BAGHDAD — The U.S. military acknowledged that it killed 15 civilians and wounded four others in an operation Thursday targeting alleged senior leaders of the group Al Qaeda in Iraq in a region northwest of Baghdad. The statement said 19 suspected insurgents also were killed.
The military said it acted on an intelligence report that insurgent leaders were meeting near Tharthar Lake, between Anbar and Salahuddin provinces, and sent in air and ground forces, killing four suspected militants. A second assault was launched against a site south of the lake, to which the militants were believed to have fled. The second attack killed six women and nine children, as well as 15 suspected militants, a U.S. military statement said.
Three children and one woman were injured, and a suspected militant was detained, the statement said.
Also late Thursday, a suicide car bomber struck a cafe in east Baghdad, killing five people and injuring 25. In addition, police said five bodies were recovered around the capital.
Earlier in the day, a truck bomb exploded at a market in Kirkuk, in Iraq's northern Kurdish region, killing seven and injuring 50.
In Washington, families of three victims of a Sept. 16 shooting in Baghdad filed a wrongful death lawsuit against Blackwater USA, the private security firm involved in the incident, in which as many as 17 Iraqis were slain. Blackwater has said its guards opened fire after coming under attack.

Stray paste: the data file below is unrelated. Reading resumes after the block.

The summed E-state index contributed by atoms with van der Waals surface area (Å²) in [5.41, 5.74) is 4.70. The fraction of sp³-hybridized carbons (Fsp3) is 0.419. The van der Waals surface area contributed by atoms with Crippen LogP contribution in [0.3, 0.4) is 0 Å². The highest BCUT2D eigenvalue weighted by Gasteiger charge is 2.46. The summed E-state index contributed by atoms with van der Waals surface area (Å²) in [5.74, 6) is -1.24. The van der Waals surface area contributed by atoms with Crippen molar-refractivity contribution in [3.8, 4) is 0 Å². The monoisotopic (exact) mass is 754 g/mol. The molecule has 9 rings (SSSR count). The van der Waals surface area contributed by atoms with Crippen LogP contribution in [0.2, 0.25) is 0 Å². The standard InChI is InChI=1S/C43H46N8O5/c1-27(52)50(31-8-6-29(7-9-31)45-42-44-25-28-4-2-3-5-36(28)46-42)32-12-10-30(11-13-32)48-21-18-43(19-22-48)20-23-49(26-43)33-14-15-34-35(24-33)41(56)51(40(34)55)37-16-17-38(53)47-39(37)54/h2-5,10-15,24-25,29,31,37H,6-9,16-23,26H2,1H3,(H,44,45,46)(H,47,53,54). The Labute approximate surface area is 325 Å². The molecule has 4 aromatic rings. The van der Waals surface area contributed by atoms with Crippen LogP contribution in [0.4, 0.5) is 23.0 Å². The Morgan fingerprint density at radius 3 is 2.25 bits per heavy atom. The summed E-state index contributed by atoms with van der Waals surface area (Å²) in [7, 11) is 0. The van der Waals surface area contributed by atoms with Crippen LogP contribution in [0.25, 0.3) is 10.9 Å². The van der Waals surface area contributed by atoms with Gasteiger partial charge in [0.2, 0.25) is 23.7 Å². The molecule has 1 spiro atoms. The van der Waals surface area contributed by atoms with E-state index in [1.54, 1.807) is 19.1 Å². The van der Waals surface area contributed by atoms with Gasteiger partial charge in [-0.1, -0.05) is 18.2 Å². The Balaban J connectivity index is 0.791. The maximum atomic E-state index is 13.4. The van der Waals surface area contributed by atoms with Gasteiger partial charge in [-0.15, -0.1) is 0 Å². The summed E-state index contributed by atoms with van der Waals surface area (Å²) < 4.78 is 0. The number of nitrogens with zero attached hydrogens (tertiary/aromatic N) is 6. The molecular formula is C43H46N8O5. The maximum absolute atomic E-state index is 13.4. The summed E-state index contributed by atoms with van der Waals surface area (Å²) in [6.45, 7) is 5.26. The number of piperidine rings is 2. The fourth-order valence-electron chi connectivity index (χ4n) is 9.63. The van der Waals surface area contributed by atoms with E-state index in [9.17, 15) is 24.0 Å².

The suit accuses the firm of negligence in its employment and training practices, saying Blackwater had created and fostered "a culture of lawlessness among its employees, encouraging them to act in the company's financial interests at the expense of human life."
The suit, believed to be the first filed in connection with the incident, does not specify an amount for damages.
Lawyers for the three families, and a fourth man who was wounded in the incident in Nisoor Square, said they were pursuing the case in U.S. courts because an order issued by the U.S.-led Coalition Provisional Authority on its last day in power in Iraq in 2004 granted private contractors immunity from prosecution. The full effect of the order is in dispute.
"Since it occurred in Iraq, and contractors are not subject to jurisdiction there, we went to the second-best jurisdiction," said Susan Burke, a lawyer representing the plaintiffs. "In a more colloquial manner, we went to where the bad guys are."
Anne Tyrrell, a spokeswoman for Blackwater, declined to respond to the allegations in the suit, citing ongoing investigations of the incident, but said the firm "will defend itself vigorously." Citing Blackwater Chief Executive Erik Prince's testimony before Congress last week, she added, "We are Americans, working for America, protecting Americans."
The U.S. government, which hired Blackwater, was not named as a defendant.
Times staff writers Saif Hameed, Said Rifai and Saif Rasheed contributed to this report.